There have been many truly outstanding car names over the years. Who can forget the Mighty Boy from Suzuki, the Lettuce from Mitsubishi and Great Wall's Wingle, whatever that means. My personal favourite is the Ford Probe. You just know that the car was named after whoever Ford's “Vice President in Charge Of Car Names” was at the time returned from his annual medical, saw the long nose on that Ford/ Mazda creation and immediately knew it had to be called the Probe.
Toyota has been a little more conservative with its' naming regime. There was a theme in the sixties and seventies of names starting with C, and I personally enjoyed the qualities of quite a few examples of these vehicles as a child and teenager. There was the Toyota Crown that I remember being comfortably transported around in on some absolutely horrendous roads in central Queensland, roads that would quickly destroy a modern SUV, but that the Crown would take in its' stride. Then there was my mothers' Celica that I would quietly push down the driveway late at night and go exploring the wonderfully smooth roads around Canberra.
My mother also owned an early Cressida which is probably most closely related to a modern Lexus in terms of its refinement and quality. Except that you can longer enjoy the luxury of the stunning brown velour upholstery that was a hallmark of high end Japanese cars of that era. The other very memorable feature of that particular Cressida was its unbelievable ability to understeer at anything faster than walking pace. Sadly this handling characteristic led to the car's early demise when a family member attempted some spirited driving and speared straight through a fairly benign corner into a concrete culvert. Fortunately the car also provided relatively good secondary safety and no-one was hurt, even if that lovely, quiet, comfortable, semi-luxury conveyance was suddenly 30% shorter than it originally was.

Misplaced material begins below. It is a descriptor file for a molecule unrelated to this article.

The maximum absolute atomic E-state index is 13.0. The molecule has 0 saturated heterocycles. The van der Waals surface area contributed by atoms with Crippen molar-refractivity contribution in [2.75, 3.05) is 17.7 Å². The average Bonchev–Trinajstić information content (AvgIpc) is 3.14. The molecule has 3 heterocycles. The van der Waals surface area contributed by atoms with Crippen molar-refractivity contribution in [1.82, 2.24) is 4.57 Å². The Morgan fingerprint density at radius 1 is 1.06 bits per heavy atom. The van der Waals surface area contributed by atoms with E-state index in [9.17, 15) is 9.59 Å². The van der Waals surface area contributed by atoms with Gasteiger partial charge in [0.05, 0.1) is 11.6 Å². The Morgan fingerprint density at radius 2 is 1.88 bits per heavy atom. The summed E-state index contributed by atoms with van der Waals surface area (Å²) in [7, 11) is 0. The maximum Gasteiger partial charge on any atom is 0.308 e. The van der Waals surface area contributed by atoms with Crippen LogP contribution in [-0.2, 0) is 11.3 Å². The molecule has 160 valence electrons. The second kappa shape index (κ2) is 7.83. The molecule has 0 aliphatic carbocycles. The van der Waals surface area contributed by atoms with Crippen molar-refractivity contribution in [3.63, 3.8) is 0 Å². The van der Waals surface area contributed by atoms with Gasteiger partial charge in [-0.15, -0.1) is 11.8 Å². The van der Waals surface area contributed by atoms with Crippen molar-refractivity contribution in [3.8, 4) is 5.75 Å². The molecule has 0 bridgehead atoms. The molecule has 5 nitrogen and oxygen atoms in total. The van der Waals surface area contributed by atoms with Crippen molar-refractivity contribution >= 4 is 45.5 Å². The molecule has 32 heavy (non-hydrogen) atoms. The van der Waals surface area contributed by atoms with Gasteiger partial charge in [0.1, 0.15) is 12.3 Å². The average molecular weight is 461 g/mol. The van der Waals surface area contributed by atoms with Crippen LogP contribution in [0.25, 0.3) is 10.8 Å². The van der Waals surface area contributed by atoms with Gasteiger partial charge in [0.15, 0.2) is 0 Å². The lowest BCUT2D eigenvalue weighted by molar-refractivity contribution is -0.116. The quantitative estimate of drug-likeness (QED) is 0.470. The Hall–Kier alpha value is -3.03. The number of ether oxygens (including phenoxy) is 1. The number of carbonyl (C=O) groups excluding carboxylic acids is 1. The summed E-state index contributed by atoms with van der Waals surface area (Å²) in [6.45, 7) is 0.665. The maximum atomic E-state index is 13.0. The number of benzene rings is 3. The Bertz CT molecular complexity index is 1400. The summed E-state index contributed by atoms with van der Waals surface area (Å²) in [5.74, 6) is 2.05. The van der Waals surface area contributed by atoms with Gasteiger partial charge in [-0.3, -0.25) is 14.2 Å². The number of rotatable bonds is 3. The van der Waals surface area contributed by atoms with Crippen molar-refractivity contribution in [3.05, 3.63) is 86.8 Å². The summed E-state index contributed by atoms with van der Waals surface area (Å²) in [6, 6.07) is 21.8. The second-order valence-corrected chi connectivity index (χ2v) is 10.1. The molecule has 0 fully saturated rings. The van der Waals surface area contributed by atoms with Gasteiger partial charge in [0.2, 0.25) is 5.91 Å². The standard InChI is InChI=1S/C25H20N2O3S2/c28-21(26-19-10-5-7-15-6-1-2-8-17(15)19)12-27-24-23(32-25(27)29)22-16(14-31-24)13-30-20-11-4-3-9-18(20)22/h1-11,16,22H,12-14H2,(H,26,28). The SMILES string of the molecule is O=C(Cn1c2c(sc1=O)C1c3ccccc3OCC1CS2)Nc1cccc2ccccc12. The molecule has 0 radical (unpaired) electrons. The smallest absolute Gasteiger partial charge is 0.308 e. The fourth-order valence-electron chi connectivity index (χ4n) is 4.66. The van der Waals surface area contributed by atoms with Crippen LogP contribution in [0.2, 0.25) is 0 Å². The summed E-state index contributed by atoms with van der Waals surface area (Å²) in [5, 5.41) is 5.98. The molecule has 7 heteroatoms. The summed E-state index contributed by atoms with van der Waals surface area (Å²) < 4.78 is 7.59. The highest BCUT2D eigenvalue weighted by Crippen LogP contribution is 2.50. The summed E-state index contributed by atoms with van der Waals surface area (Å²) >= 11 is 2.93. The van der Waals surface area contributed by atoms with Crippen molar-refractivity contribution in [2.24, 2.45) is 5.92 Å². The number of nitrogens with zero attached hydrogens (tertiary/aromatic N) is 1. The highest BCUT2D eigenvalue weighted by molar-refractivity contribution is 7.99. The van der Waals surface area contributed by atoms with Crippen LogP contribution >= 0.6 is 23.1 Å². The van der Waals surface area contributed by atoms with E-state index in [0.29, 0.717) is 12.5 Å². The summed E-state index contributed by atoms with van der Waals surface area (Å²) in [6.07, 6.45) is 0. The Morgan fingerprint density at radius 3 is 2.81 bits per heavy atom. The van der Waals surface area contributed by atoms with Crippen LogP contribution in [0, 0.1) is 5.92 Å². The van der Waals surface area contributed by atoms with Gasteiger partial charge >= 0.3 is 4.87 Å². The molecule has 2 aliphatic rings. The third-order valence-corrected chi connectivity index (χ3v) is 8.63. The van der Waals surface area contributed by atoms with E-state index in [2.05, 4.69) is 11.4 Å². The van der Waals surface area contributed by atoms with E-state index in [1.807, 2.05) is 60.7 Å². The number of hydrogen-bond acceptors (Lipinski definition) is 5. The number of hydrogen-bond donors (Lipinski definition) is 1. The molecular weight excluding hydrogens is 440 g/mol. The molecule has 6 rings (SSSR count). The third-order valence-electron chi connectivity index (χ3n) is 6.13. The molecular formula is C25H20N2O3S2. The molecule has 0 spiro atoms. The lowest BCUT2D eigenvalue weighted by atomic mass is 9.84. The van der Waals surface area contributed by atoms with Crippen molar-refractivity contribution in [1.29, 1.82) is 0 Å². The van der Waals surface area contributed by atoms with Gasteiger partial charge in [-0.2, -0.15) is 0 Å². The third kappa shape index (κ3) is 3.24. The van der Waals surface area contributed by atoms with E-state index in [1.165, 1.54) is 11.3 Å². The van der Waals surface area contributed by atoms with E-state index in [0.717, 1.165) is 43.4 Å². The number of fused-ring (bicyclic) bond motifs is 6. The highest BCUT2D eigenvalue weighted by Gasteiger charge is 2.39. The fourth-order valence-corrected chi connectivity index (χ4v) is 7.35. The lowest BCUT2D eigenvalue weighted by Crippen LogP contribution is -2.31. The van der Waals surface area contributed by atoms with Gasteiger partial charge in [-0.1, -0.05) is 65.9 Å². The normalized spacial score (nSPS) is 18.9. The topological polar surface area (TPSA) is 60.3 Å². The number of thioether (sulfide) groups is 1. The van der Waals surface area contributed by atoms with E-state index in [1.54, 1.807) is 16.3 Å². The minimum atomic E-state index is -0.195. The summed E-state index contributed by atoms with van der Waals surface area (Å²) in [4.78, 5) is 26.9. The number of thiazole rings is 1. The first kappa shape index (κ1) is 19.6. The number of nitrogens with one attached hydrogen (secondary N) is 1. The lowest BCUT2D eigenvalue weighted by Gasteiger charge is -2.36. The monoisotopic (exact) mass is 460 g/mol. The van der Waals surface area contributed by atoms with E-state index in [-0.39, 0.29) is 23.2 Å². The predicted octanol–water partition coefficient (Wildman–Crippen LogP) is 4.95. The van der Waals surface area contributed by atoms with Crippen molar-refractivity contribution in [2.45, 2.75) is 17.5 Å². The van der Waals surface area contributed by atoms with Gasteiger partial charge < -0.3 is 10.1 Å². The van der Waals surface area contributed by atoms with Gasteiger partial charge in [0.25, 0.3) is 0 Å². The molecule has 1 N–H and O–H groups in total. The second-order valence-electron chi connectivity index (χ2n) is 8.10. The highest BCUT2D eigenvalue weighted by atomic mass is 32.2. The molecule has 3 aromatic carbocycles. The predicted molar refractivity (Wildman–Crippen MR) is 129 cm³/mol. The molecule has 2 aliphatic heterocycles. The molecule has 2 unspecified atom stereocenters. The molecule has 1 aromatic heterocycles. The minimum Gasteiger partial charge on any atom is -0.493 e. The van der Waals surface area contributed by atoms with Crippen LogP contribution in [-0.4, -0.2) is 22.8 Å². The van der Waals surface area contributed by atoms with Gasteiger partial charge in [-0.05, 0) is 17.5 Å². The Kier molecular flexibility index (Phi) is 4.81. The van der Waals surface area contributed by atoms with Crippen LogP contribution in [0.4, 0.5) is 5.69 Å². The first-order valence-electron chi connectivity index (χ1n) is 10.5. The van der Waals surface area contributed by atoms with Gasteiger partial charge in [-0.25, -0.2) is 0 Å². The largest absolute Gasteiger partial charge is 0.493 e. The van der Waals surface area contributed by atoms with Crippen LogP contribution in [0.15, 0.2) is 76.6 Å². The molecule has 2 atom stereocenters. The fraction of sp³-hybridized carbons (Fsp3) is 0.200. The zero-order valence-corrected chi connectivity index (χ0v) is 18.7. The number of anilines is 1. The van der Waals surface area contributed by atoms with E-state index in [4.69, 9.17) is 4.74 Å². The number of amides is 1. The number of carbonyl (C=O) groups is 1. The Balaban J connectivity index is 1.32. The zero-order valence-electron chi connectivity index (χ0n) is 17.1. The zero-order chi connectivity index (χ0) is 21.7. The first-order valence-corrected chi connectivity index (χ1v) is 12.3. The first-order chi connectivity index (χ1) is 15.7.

Speaking of Toyota car names, the Yaris brand is definitely not one that you would normally associate with fun or performance. On the contrary in fact. As dull uninspiring appliances go, the standard Yaris is right up there with dishwashers and microwaves. Passion free and completely beige in every way. That is until you add the prefix "GR" and suddenly you create a whole different animal. The GR part of the title of this limited edition car stands for "Gazoo Racing" and apparently Gazoo means Garage, even if it sounds like something much less appropriate than that, with Gazoo Racing of course being Toyota's high performance division responsible for creating rally winning vehicles as well as instilling real focus and energy into select production cars like this Yaris and the Supra.
As it turns out we are very lucky to have the GR Yaris at all. The car was designed and created as a necessary part of Toyota's homologation of its entry to the World Rally Championship for 2021. Thanks to a little thing called COVID, Toyota have now decided to continue racing their current rally car, as new rules requiring the use of hybrid technology mean that the GR Yaris in its present configuration won't qualify leaving, which leaves us with a road car that was designed to be the basis of a race winning platform but that may never compete. Fortunately it sounds like creating the GR was fairly simple – take the front of a standard Yaris, graft on the rear of a Corolla, add hundreds more welds for significantly enhanced stiffness, magically decrease the weight, throw in all-wheel drive, lower the roof line and add carbon fibre, fit some truly excellent suspension, bolt in a pair of supportive and comfortable sports seats and then squeeze 200 kilowatts from 1.6 litres and three cylinders. How hard can all of that be to do? Especially in a low volume model that probably makes very little economic sense. Petrol heads everywhere should rejoice and be eternally grateful that a mainstream manufacturer have brought a vehicle to the market at a relatively affordable price that is brimming with genuine ability and overflowing with passion. Thank you, Toyota.